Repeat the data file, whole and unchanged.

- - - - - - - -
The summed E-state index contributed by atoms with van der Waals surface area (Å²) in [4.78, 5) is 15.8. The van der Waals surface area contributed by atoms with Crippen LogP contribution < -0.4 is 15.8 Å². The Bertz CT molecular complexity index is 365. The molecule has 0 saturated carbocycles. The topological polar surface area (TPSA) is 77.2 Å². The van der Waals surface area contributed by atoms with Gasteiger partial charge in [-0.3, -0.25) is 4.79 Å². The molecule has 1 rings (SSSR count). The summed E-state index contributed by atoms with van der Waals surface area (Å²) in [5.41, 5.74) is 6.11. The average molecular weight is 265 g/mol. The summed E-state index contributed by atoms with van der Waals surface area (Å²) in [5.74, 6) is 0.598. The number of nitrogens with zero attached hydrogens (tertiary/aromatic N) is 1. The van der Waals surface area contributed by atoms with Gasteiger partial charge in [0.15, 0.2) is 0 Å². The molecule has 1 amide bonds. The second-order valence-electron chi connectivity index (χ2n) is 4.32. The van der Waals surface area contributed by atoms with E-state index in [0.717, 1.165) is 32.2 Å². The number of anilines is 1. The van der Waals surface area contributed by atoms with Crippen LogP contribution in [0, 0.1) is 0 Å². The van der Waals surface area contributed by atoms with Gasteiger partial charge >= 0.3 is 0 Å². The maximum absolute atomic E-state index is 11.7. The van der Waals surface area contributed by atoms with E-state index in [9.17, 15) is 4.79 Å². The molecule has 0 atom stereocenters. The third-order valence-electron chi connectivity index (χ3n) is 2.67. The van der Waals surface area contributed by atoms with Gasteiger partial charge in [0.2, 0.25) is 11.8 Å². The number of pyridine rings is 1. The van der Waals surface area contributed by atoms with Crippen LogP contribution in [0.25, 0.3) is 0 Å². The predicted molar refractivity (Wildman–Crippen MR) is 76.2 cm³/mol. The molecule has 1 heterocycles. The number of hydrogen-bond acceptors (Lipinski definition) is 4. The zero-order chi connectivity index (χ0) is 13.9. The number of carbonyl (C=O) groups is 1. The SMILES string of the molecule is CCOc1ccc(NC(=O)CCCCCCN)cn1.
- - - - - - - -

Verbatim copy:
The summed E-state index contributed by atoms with van der Waals surface area (Å²) in [4.78, 5) is 15.8. The van der Waals surface area contributed by atoms with Crippen LogP contribution < -0.4 is 15.8 Å². The Bertz CT molecular complexity index is 365. The molecule has 0 saturated carbocycles. The topological polar surface area (TPSA) is 77.2 Å². The van der Waals surface area contributed by atoms with Gasteiger partial charge in [-0.3, -0.25) is 4.79 Å². The molecule has 1 rings (SSSR count). The summed E-state index contributed by atoms with van der Waals surface area (Å²) in [5.41, 5.74) is 6.11. The average molecular weight is 265 g/mol. The summed E-state index contributed by atoms with van der Waals surface area (Å²) in [5.74, 6) is 0.598. The number of nitrogens with zero attached hydrogens (tertiary/aromatic N) is 1. The van der Waals surface area contributed by atoms with Gasteiger partial charge in [0.15, 0.2) is 0 Å². The molecule has 1 amide bonds. The second-order valence-electron chi connectivity index (χ2n) is 4.32. The van der Waals surface area contributed by atoms with E-state index in [0.717, 1.165) is 32.2 Å². The number of anilines is 1. The van der Waals surface area contributed by atoms with Crippen LogP contribution in [0, 0.1) is 0 Å². The van der Waals surface area contributed by atoms with Gasteiger partial charge >= 0.3 is 0 Å². The maximum absolute atomic E-state index is 11.7. The van der Waals surface area contributed by atoms with E-state index in [9.17, 15) is 4.79 Å². The molecule has 0 atom stereocenters. The third-order valence-electron chi connectivity index (χ3n) is 2.67. The van der Waals surface area contributed by atoms with Gasteiger partial charge in [0.2, 0.25) is 11.8 Å². The number of pyridine rings is 1. The van der Waals surface area contributed by atoms with Crippen LogP contribution in [0.25, 0.3) is 0 Å². The predicted molar refractivity (Wildman–Crippen MR) is 76.2 cm³/mol. The molecule has 1 heterocycles. The number of hydrogen-bond acceptors (Lipinski definition) is 4. The zero-order chi connectivity index (χ0) is 13.9. The number of carbonyl (C=O) groups is 1. The SMILES string of the molecule is CCOc1ccc(NC(=O)CCCCCCN)cn1.